Over the past several months, the search space has seen a focused effort on selling products locally. New local search sites have emerged, Google and other companies have launched initiatives, and others have invested in businesses to provide missing local search pieces.
Take, for example, R.H. Donnelley’s acquisition of LocalLaunch and YellowPages.com’s opening of 22 offices around the country focused on online advertising. Does this mean on- and offline media take different skill sets and possibly different sales forces? I can’t think of many other media that have successfully cross-sold different advertising products.
This trend marks a change for local search ad sales. In particular, while yellow-pages publishers have been selling at the local level for a long time, they’re no longer the unquestioned leaders of all local advertising media. Meanwhile, there’s been a recent swell of pure-plays getting into local. Yellow-pages publishers have had to mount a more aggressive effort to sell local advertising online.
Traditional local media have had to adapt as well. For example, the Tribune Company owns newspapers and television stations across the country and, for the most part, has different sales groups for the various products each medium offers. The approach makes sense. After all, trying to cross-sell local merchants across different media is often confusing, not to mention that price points can differ greatly. What’s more, a commissioned sales force selling multiple products will typically gravitate toward the higher-priced product as opposed to the product that might be a better fit.
As existing media players fight for local online advertising share, new players have appeared, such as new local search sites. What distinguishes these new ventures? Their sites are locally focused on every aspect it takes to be successful in the online local advertising game: their own local ad products are sold directly to local merchants by their sales force on their local search sites.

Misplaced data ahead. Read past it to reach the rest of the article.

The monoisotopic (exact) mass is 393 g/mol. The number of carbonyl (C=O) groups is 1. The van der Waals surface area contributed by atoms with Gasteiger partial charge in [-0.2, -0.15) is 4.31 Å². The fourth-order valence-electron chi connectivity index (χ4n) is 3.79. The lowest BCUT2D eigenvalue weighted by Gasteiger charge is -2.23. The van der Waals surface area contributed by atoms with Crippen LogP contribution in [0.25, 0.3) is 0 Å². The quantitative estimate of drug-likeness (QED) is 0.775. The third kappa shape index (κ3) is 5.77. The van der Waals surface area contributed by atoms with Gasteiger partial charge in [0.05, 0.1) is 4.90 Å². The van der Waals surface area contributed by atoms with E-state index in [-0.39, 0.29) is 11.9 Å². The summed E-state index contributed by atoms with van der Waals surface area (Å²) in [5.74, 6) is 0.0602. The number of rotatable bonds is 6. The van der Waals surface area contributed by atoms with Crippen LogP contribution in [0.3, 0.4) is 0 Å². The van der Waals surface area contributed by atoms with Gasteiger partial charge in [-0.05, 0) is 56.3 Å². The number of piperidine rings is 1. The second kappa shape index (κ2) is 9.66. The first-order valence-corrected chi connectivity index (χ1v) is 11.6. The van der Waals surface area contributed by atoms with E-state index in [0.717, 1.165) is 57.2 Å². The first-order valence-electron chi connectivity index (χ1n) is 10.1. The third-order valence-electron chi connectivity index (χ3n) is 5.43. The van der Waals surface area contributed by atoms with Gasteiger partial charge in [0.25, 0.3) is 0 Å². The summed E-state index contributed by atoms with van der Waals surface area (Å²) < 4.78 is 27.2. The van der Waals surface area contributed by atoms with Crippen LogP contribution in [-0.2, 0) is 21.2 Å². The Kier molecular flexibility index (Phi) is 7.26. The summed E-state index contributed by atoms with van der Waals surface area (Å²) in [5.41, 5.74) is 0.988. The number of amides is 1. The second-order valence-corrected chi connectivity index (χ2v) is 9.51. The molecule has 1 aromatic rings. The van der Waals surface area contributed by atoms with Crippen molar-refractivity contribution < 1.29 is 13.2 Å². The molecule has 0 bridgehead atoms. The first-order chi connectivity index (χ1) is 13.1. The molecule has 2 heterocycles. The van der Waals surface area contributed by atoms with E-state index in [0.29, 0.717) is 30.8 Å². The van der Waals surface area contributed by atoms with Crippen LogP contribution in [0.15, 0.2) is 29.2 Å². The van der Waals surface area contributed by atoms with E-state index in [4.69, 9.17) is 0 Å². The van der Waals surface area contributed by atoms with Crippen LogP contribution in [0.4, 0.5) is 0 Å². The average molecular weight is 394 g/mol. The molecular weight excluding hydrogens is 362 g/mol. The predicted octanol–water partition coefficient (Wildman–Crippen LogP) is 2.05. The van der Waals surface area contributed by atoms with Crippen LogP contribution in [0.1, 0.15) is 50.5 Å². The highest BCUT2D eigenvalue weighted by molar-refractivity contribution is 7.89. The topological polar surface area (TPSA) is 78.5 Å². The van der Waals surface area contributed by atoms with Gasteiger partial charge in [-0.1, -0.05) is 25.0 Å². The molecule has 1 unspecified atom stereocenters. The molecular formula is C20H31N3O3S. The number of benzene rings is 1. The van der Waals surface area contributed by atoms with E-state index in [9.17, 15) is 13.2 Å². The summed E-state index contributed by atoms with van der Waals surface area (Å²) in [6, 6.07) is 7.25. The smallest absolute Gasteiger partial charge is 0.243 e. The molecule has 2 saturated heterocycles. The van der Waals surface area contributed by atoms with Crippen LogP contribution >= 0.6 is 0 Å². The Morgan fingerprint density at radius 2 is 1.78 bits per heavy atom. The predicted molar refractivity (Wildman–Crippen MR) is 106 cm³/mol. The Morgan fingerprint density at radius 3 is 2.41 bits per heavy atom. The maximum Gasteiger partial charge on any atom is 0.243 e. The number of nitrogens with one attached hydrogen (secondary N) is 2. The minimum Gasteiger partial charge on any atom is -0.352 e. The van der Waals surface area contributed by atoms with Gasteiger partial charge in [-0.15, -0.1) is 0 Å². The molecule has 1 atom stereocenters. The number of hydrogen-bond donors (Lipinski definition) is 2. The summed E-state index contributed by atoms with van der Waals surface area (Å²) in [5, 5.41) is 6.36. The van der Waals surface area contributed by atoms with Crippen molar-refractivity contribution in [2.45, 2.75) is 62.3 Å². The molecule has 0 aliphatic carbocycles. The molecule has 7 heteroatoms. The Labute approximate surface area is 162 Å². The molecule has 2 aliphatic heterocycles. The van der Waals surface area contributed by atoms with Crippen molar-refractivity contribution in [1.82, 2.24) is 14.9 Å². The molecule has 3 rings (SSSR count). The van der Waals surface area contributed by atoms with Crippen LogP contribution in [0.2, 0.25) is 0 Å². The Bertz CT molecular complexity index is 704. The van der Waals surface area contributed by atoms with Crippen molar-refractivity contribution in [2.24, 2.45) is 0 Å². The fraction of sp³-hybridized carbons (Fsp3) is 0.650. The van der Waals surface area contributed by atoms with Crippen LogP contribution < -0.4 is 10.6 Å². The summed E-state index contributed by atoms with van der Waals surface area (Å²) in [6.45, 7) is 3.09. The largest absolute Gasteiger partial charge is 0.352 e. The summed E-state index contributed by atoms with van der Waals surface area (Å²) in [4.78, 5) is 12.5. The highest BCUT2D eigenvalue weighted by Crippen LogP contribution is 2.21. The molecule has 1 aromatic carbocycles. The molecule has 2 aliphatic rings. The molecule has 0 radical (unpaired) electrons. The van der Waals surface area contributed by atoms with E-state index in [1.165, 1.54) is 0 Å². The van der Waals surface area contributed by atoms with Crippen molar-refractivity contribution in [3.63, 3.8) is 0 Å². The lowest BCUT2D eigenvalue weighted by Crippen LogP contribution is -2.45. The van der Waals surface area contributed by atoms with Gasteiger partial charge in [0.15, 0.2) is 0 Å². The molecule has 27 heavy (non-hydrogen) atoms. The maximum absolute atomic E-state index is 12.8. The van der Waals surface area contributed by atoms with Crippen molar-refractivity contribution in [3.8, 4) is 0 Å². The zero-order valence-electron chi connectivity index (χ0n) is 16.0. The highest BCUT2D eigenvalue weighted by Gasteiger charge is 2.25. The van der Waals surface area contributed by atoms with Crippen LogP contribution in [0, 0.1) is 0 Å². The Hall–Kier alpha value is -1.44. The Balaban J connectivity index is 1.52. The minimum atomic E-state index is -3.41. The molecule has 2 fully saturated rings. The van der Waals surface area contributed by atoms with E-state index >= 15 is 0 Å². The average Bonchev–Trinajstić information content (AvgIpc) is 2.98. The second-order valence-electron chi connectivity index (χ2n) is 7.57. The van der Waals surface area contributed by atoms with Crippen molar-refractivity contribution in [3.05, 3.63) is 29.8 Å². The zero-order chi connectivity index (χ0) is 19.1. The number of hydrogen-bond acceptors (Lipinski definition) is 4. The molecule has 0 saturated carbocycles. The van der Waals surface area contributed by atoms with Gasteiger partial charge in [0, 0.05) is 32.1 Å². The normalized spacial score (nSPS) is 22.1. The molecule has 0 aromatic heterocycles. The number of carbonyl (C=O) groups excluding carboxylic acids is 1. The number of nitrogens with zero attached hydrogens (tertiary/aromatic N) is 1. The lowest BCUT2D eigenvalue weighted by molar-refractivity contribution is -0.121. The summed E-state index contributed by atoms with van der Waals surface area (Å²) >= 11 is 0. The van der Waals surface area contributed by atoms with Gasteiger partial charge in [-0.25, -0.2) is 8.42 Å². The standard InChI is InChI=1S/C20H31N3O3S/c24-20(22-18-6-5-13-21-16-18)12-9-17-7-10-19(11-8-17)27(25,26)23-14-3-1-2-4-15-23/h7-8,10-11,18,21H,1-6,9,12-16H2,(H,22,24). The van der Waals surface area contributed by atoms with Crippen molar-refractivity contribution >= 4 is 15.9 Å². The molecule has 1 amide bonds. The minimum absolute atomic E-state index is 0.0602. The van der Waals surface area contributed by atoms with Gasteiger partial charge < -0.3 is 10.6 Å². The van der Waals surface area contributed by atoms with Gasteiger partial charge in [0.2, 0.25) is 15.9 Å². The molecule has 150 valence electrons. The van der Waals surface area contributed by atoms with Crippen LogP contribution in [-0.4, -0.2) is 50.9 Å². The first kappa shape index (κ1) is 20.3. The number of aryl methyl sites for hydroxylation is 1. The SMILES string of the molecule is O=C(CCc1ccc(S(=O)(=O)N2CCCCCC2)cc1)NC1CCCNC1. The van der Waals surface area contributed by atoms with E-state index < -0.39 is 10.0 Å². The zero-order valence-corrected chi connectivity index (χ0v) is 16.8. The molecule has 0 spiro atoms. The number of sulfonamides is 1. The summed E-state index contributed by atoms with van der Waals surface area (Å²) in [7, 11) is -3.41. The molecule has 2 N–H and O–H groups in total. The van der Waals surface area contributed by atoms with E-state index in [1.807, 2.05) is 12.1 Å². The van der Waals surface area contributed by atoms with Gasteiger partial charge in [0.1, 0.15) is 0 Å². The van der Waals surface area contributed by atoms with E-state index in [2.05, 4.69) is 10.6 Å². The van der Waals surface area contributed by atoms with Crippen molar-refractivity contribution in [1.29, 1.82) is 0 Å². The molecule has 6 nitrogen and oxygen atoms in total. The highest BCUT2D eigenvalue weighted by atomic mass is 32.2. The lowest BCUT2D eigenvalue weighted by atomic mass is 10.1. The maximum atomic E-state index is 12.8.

I recently had the chance to visit one such local search start-up, Fave, located in Chicago’s Lincoln Park neighborhood. Its office is sandwiched between local retail stores on a busy Chicago street with tons of foot traffic. When you walk into its offices, you quickly feel as though you’re in a retail location as opposed to a search engine’s corporate office. It has several computer kiosks set up for ad demonstrations — and for consumers to check out the Getfave.com search engine. The business is currently focused on creating video ads for local merchants.
Another interesting and relatively new start-up is Citysquares in Boston. This local search destination is focused on providing unique content for Boston neighborhoods. Its approach offers yet another vital local search model. After all, when you live in large metro areas such as Boston, Chicago, or New York, people identify more with neighborhoods. A neighborhood pizzeria advertising in the Chicago area may be useless, but being able to advertise and reach consumers in a neighborhood such as Lincoln Park is a unique selling proposition the merchant will clearly understand.
Time and again I hear that local merchants are confused and overwhelmed by the many online advertising programs they are pitched every day. Not too long ago local merchants had fewer advertising products to choose from: direct mail, newspaper, and yellow-pages advertising. For the most part, there are typically one or two competing newspapers and yellow-pages advertisers in a given market.
However, hyper-local search sites such as Fave and Citysquares may well be the future of local online advertising. They have local sales forces focused on selling very specific online advertising products that can simplify the process of getting local merchants online.
Today, a local business has hundreds of online advertising options as it builds an overall program. The companies that simplify and clarify the process of buying local online advertising for the local merchants will have a key advantage in local search.
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